Searchers look for more victims of Tennessee tornado

Gov. Phil Bredesen, Deputy Gov. John Morgan and U.S. Rep. Bart Gordon, D-Tenn. were among the officials expected to tour the affected areas in Rutherford County.

On Friday afternoon, search teams fanned out across the central Tennessee city of Murfreesboro, looking for anyone trapped in rubble.

Clyde Atkinson, spokesman for the Murfreesboro Police Department, said he believes there were three to five tornado touchdowns mostly in the northern and western parts of the city of about 100,000.

As emergency crews worked their way through neighborhoods, they emblazoned homes with a spray-painted “c,” indicating they had been checked.

Reports of destruction were widespread across the region Friday, with funnel clouds spotted in Kentucky and Alabama and devastating winds, huge hail and heavy rain reported in several states. The damage was worst in Rutherford County, Tenn., some 30 miles northeast of Nashville.

At least 41 people were injured there, four of them critically. In Murfreesboro, at least three dozen homes were destroyed. Roofs were peeled from at least a dozen homes, and a bulldozer cleared limbs and other debris from streets.

The bodies of Kori Bryant, in her mid-20s, and 9-week-old Olivia Bryant were found near their driveway. The mother was apparently trying to get her baby into a car – both were found outside, and the infant was in a car seat, rescue official Randy White said.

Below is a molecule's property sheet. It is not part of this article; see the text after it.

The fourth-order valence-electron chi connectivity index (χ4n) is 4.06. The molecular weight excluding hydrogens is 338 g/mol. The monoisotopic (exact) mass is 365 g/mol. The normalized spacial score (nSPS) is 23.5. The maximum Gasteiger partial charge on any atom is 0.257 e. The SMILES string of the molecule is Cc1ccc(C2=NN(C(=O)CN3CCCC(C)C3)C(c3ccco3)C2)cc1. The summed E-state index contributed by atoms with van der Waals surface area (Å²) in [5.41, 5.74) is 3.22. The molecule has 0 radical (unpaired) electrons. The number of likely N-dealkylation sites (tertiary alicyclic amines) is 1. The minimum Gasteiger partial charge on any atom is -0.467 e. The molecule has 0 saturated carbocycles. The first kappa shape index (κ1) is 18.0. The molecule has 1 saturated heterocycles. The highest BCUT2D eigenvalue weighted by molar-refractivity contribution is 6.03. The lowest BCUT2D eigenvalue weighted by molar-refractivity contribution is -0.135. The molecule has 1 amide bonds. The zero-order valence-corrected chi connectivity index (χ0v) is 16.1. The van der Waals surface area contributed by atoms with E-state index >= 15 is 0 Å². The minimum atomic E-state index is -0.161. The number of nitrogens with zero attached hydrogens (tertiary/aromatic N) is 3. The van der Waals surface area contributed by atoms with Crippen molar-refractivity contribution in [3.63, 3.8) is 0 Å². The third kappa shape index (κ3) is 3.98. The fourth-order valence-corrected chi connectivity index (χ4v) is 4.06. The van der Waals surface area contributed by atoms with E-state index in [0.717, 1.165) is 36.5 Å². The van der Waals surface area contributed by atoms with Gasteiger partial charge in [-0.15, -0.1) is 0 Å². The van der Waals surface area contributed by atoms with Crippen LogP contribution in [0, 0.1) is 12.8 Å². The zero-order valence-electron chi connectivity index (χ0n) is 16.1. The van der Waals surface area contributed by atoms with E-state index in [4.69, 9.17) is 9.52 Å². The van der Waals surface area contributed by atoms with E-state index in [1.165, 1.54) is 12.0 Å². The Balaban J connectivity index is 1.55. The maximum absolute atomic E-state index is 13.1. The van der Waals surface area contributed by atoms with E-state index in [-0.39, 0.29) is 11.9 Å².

Andrew Piro, 23, who was on his way to work when the tornado struck, told the Knoxville News-Sentinel he came upon a man who said his brother’s wife and child were missing.

“Outside under the rubble, we found the wife,” Piro said. “She was right beside the driveway, about 20 feet away from the house. She was under a bunch of wood, I guess part of the roof. We found the baby strapped into a car seat, about another 20 feet away under a tree. It broke my heart.”

Joe Spencer, 23, a student at Middle Tennessee State University, said he had only moments to react but survived a direct hit on his house.

“I was going to open the door to see what was going on and I looked straight at a tornado,” Spencer said.

Copyright 2009 The Associated Press.

He yelled at his brother to take shelter in one of the home’s bathrooms and then ran to the other, jumping into the bathtub while holding his dog, Lloyd. All were uninjured.

In southwestern Kentucky near Mannington, State Trooper Stu Recke said one person suffered a broken hip and leg while the other suffered a broken ankle. Both were taken to a hospital for treatment, Recke said. The tornado there ripped homes from their foundations.

Several possible tornadoes were reported in north Georgia as heavy rain, hail and winds downed trees and power lines. Flights were delayed for up to 90 minutes at Hartsfield-Jackson Atlanta International Airport as dark gray clouds swirled in from the west.

On Thursday night, a black funnel cloud packing winds of at least 136 mph descended on the western Arkansas hamlet of Mena, killing at least three, injuring 30 and destroying or damaging 600 homes.

Polk County, Ark., Sheriff Mike Oglesby said search-and-rescue teams had combed through the city’s downtown Friday and a neighborhood just west that sustained the brunt of the storm without finding any other victims. The sheriff said he had no reports of anyone else missing in the city of 5,700 in the Ouachita Mountains.


Associated Press writers Kristin M. Hall in Murfreesboro and Lucas L. Johnson II in Mannington, Ky., contributed to this report.


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